91. Watch documentaries on topics you’re interested in
  92. Paint your room (with your parent’s permission- of course)
  93. Design clothing
  94. Learn a new word everyday
  95. Learn some gymnastics
  96. Detangle your jewelry  
  97. Put together an impressive resumé 
  98. Clean your makeup brushes
  99. Join Houseparty and have fun with your friends
  100. Make a spotify playlist 
  101. Wash your car (or your parents’s)

All photos by Rosie Alchalel, except jigsaw puzzle photo by Alex Wellman (’23)

1917, or: The Great War Against Repetition

Director Sam Mendes creates a stunning retelling of events in WWI – elevated to untold heights by its crew

Movie Review by Ron Gneezy (‘21)

In recent years, as film-making technology has grown exponentially in quality — both in restoring old footage and in creating stunning new imagery — recreations of the Great War have begun to seem as numerous as the Westerns of old. Yet even in this ever-filling pool of blood, discarded shells, and dust of the trenches, Sam Mendes’s 1917 manages to swim to the top.

The sight of the trenches, the horrors of mustard gas, and the hail of machine-gun fire, while all harrowing images, are now known by people throughout the world through innumerable films, documentaries and mini-series. Mendes, however, has created a new story, drawing on war stories told to him by his grandfather to create a wholly new journey which, while not 100% faithful to any one story from the war, weaves a stunning image of the bravery, valor, and persistence displayed by so many dedicated soldiers on both sides.

Sam Mendes

Sam Mendes, director and writer of 1917, who was inspired by his grandfather’s stories of the Great War

1917’s greatest trait is one that cannot be understood without actually watching the movie, and is what won it the illustrious Academy Award for Best Achievement in Cinematography: the movie is shot in such a way that, if the viewer isn’t paying too much attention, it seems to all be composed of two very long shots.

The genius of cinematographer Roger Deakins shines through in a way seen in very few movies before — the most recent successful example being 2014’s Birdman. He has managed to make each shot flow into the next so that the cut is hidden behind natural elements of the scene — be it a spin around a soldier’s legs, the jostle of a backpack, or the walls of a trench. By the end of the film, the viewer feels as though they have been exhausted by the same trek to the new German front made by the film’s protagonist.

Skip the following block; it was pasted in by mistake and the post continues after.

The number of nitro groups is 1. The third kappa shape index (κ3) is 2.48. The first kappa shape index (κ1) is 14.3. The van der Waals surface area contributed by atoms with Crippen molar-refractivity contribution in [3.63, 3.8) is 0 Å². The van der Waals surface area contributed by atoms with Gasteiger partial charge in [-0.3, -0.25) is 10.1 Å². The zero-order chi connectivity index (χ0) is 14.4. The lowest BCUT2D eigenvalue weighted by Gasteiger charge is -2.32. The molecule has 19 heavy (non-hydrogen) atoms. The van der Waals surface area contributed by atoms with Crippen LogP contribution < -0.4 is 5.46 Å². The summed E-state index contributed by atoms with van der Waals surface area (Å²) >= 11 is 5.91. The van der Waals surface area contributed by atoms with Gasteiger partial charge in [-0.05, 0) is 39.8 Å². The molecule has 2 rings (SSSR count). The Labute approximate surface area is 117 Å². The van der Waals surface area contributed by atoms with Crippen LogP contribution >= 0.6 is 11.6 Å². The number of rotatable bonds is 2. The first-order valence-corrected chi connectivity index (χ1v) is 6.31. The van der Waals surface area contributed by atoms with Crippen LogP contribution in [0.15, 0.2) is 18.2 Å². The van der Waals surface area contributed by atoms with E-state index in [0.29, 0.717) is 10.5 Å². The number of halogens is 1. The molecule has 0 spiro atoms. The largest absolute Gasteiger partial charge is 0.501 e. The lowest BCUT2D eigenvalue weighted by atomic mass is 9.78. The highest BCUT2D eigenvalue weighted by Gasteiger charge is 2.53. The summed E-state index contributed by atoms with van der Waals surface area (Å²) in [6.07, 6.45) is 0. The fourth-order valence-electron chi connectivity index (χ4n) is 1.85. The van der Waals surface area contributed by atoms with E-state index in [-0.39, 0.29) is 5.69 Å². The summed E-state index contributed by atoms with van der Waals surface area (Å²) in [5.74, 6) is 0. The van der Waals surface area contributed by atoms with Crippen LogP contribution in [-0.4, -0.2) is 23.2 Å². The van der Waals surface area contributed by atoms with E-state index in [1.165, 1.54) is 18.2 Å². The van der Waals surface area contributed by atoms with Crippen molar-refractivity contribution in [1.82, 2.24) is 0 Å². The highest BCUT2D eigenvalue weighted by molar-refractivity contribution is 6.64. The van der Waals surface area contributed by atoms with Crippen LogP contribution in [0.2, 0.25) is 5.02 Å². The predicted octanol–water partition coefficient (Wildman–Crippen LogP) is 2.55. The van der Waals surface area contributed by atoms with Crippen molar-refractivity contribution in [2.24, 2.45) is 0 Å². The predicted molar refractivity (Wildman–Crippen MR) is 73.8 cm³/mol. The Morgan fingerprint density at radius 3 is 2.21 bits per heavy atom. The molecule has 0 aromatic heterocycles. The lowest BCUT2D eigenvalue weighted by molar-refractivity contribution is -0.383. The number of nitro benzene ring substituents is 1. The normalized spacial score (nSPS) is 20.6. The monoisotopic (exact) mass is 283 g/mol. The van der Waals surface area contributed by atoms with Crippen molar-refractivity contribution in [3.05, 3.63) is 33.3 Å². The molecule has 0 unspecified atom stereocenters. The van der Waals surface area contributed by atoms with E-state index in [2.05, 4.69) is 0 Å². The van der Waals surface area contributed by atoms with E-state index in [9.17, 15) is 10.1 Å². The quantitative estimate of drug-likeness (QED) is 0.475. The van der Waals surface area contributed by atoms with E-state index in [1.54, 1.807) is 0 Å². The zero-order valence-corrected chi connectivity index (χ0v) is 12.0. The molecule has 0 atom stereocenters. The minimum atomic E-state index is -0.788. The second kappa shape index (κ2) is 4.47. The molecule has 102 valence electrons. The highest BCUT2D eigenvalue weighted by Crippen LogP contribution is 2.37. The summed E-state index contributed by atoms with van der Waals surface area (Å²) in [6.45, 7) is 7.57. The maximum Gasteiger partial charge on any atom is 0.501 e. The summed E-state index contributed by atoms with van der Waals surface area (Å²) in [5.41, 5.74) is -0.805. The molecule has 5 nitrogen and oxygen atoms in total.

Roger Deakins

Roger Deakins, cinematographer for 1917, winner of the 2020 Academy Award for Achievement in Cinematography

George MacKay’s Lance Corporal Schofield is the prototypical model of the British soldier in WWI — for better and for worse. He values his nation above all else, and sees his mission only as saving as many British soldiers as possible, no matter the cost. While this yields great heroic moments where he charges over the walls of the trenches just to deliver his orders, it also leads to a harrowing scene where, to keep the enemy from being alerted to his presence, he has to smother a young German soldier, slowly suffocating him to at least the point of unconsciousness, if not death.

Mendes’s meticulously crafted storyline displays, above all else, the horrors of war — officers sending soldiers to their deaths by the hundreds for the sake of the fight, a pilot fighting to his last breath simply to kill an enemy, and seeing one’s brothers-in-arms die in their arms. Mendes’ achievement is that he has created a unique, top-quality story of the Great War, while never glorifying these sorts of bloody conflicts.

 

A Galaxy Not So Far Away

A Film Review for Star Wars: The Rise of Skywalker

By Kayla Swartzberg

Faceless Rey by Gaby Wellman

Illustration by Gaby Wellman (’20)